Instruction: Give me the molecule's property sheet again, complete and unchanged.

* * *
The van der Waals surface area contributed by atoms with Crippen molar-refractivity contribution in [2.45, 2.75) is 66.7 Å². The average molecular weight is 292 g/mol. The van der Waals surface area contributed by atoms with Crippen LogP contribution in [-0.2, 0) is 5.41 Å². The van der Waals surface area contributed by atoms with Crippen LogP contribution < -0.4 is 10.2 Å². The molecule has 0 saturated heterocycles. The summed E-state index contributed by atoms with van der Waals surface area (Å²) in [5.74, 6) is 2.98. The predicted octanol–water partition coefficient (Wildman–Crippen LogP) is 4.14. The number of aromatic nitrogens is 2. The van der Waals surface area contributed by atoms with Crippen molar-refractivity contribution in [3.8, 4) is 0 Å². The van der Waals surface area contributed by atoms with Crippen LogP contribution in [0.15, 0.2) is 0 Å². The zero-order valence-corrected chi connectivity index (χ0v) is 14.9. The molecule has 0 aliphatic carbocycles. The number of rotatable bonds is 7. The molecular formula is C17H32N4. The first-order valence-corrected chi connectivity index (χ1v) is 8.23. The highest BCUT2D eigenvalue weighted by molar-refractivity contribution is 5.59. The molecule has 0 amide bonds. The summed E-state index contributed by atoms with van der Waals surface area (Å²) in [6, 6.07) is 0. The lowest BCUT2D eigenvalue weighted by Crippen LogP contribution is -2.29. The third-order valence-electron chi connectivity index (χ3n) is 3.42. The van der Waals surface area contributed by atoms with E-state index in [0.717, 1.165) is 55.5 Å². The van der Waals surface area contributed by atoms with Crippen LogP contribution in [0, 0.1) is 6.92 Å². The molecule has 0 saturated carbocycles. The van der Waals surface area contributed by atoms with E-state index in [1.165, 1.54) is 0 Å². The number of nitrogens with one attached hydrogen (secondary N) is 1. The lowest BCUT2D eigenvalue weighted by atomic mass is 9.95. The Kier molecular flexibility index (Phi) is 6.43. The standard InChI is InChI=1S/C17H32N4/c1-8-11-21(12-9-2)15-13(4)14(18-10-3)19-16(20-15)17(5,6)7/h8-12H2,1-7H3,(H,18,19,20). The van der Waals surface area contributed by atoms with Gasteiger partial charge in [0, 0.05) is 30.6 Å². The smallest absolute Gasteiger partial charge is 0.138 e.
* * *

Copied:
The van der Waals surface area contributed by atoms with Crippen molar-refractivity contribution in [2.45, 2.75) is 66.7 Å². The average molecular weight is 292 g/mol. The van der Waals surface area contributed by atoms with Crippen LogP contribution in [-0.2, 0) is 5.41 Å². The van der Waals surface area contributed by atoms with Crippen LogP contribution < -0.4 is 10.2 Å². The molecule has 0 saturated heterocycles. The summed E-state index contributed by atoms with van der Waals surface area (Å²) in [5.74, 6) is 2.98. The predicted octanol–water partition coefficient (Wildman–Crippen LogP) is 4.14. The number of aromatic nitrogens is 2. The van der Waals surface area contributed by atoms with Crippen molar-refractivity contribution in [3.8, 4) is 0 Å². The van der Waals surface area contributed by atoms with Crippen LogP contribution in [0.15, 0.2) is 0 Å². The zero-order valence-corrected chi connectivity index (χ0v) is 14.9. The molecule has 0 aliphatic carbocycles. The number of rotatable bonds is 7. The molecular formula is C17H32N4. The first-order valence-corrected chi connectivity index (χ1v) is 8.23. The highest BCUT2D eigenvalue weighted by molar-refractivity contribution is 5.59. The molecule has 0 amide bonds. The summed E-state index contributed by atoms with van der Waals surface area (Å²) in [6, 6.07) is 0. The lowest BCUT2D eigenvalue weighted by Crippen LogP contribution is -2.29. The third-order valence-electron chi connectivity index (χ3n) is 3.42. The van der Waals surface area contributed by atoms with E-state index in [0.717, 1.165) is 55.5 Å². The van der Waals surface area contributed by atoms with Crippen LogP contribution in [0, 0.1) is 6.92 Å². The molecule has 0 saturated carbocycles. The van der Waals surface area contributed by atoms with E-state index in [1.165, 1.54) is 0 Å². The number of nitrogens with one attached hydrogen (secondary N) is 1. The lowest BCUT2D eigenvalue weighted by atomic mass is 9.95. The Kier molecular flexibility index (Phi) is 6.43. The standard InChI is InChI=1S/C17H32N4/c1-8-11-21(12-9-2)15-13(4)14(18-10-3)19-16(20-15)17(5,6)7/h8-12H2,1-7H3,(H,18,19,20). The van der Waals surface area contributed by atoms with Gasteiger partial charge in [0, 0.05) is 30.6 Å². The smallest absolute Gasteiger partial charge is 0.138 e.